Forever and ever I’ve been wanting to contact my teachers growing up – but I haven’t. Three things recently made me remember that: 1) a student mentioned that she is currently writing letters to her teachers (she just graduated grade 8 in June – She is 20 years ahead of me), 2) my friend told me about reconnecting with a past teacher at Lakeside Park, and 3) visiting Colasanti’s.
I picture myself 20 years in the future having past students contacting me to thank me for inspiring them or teaching them something important or even just sharing with me where they’ve gone in their lives – and although it makes me feel old, it would make me tickled. The kids who were in grade 8 the year I started teaching have graduated university and are off into adulthood. Unreal.
I decided to write a public letter to a handful of my elementary teachers of the past who I think about with fondness- with the hopes that they may be directed here, or stumble upon it. Most people remember their high school teachers having the most impact (and I had some absolute gems – Mr. Gombai (art), Mlle Gaudette (french immersion), Mr. Buchanan (music) who grew my confidence, made me laugh regularly and pulled my artistic talent in all directions. My math and science teachers also made me very prepared for University.), but because I teach elementary school, I find that I think a lot more about my KPS teachers in my teaching life.
I now realize how much effort and love goes in to each classroom – and probably didn’t give them enough credit at the time. Some teachers are magnetic, enthusiastic and make learning fun, safe and welcoming. Not all were like this, but I was blessed to have many great teachers growing up – perhaps they inspired me to become one myself.
Mlle Pugliese – Kdgn + grade 1: Mlle directed all of the school musicals, and even though I never got cast any “higher” than chorus I always tried out. I memorized the songs, longed to be a set designer and dance. I was mostly too shy and probably couldn’t handle it at the time. These days, elementary musical theater is my thing – my most favourite of extra curriculars. I think Mlle had something to do with this. When I think of Mlle, I also think of making dioramas at trapezoid tables, dipping cookies in milk and how she taught my parents to speak French. Mlle is currently a Professor of Dramatic Arts at UWindsor. Très cool.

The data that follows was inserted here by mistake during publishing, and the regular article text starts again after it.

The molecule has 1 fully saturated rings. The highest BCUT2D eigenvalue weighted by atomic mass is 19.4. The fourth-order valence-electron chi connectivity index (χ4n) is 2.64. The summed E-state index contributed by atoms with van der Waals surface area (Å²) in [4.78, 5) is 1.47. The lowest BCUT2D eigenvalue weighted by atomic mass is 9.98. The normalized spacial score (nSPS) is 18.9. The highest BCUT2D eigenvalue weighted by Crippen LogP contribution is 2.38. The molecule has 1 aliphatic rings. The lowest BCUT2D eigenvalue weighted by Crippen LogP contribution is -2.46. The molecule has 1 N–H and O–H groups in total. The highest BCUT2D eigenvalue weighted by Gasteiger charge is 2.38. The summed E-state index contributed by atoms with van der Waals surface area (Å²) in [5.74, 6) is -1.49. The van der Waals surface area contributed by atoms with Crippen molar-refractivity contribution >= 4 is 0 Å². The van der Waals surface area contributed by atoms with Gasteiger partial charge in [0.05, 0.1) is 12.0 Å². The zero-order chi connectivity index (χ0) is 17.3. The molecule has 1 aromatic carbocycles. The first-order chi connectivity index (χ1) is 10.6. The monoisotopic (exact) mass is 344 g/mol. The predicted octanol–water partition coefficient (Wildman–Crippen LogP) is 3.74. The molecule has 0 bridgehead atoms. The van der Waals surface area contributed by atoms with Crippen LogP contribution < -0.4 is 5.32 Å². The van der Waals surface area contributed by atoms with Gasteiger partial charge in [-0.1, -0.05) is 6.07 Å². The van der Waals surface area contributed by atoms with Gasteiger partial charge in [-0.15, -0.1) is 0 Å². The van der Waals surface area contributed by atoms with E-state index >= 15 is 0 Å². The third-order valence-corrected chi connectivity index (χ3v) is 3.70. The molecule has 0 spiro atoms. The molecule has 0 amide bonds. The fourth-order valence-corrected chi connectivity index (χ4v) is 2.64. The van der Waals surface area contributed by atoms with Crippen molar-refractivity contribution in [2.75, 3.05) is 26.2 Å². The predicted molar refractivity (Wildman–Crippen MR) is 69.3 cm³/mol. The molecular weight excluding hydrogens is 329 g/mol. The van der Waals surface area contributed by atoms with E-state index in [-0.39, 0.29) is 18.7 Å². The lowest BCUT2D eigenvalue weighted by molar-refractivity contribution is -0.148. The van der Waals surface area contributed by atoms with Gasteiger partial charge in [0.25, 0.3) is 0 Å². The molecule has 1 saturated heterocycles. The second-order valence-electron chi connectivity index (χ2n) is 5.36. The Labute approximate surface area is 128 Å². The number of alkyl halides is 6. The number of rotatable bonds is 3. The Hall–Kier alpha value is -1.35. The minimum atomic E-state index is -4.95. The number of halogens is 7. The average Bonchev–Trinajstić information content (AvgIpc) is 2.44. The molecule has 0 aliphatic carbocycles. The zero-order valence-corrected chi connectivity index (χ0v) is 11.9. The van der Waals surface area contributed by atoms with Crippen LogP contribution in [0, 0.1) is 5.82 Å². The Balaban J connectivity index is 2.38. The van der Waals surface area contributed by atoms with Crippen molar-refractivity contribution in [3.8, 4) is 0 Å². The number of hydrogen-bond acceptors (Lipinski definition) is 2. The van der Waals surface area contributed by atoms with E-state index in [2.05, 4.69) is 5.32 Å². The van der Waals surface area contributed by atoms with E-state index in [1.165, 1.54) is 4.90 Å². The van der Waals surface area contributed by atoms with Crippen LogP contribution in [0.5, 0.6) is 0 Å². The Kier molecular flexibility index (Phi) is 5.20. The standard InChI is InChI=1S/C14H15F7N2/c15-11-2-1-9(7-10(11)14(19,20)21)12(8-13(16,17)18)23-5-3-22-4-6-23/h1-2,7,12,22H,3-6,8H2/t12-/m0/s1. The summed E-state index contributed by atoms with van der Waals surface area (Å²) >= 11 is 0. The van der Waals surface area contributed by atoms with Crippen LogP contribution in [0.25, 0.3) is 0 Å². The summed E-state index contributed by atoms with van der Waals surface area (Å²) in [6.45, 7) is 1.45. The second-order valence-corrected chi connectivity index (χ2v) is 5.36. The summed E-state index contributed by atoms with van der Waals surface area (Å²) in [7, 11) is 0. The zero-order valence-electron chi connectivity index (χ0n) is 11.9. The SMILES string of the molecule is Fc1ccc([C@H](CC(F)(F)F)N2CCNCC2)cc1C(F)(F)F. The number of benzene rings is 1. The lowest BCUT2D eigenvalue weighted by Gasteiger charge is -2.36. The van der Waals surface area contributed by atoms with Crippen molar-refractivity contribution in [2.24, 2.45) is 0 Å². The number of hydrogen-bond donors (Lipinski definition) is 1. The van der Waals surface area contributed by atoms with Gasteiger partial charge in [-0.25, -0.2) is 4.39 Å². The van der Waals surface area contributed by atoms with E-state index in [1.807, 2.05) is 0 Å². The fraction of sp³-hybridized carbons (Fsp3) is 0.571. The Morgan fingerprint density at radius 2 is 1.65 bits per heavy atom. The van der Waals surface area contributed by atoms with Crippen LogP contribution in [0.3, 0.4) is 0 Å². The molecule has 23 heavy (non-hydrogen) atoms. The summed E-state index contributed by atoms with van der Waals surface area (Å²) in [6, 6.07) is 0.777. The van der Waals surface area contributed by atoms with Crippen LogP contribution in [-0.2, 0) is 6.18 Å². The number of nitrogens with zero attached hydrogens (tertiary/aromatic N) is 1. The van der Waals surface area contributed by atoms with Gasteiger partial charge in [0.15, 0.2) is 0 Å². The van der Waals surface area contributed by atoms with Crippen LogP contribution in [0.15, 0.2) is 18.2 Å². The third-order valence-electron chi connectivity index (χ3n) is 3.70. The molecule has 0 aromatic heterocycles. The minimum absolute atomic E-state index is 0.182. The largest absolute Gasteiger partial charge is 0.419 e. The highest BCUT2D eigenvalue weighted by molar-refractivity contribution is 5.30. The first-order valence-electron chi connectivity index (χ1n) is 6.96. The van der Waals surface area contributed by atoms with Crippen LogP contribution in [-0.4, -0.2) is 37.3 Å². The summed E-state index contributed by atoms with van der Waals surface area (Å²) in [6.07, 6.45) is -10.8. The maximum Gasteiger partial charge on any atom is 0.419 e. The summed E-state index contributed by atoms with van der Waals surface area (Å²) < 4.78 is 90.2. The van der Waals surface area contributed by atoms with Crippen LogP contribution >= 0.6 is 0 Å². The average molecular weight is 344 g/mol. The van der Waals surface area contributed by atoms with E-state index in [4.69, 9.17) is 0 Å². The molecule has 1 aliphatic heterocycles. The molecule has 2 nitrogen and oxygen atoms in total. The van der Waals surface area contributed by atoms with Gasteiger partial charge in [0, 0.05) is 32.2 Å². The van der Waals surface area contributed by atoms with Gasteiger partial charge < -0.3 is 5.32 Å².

Mlle Costa – 2e année: Mlle was the most artistic teacher I ever had. She spent her lunch recesses drawing epic chalk art to illustrate our printing practice. She had trendy clothes and long painted fingernails and took us to her mom’s house for an awesome field trip. She always sang and performed at school talent shows. I hope that I inspire my students artistically as much as she did. I try to infuse as much art as I can, going out of my way to bring creativity to my students. (And I always have some sort of performance up my sleeve for assemblies). Not surprisingly, Mlle created an alter-ego clown named Zoléo and wrote French children’s music. So rad. http://www.cdbaby.com/cd/zoleo
Mme Cotter – grades 3 + 6: I think Mme was the smartest person I know. She taught us songs and taught in small groups – two things that I value in my classroom. She gave me the love of overseas penpals and the value of snail mail. She had us make poster projects (one of my favourite things for my students to create) and do a lot of research. Most importantly, she had confidence in me and encouraged me to be a leader amongst my peers. I truly value the things I learned about myself in her classes. Mme eventually became a principal – and is now happily retired.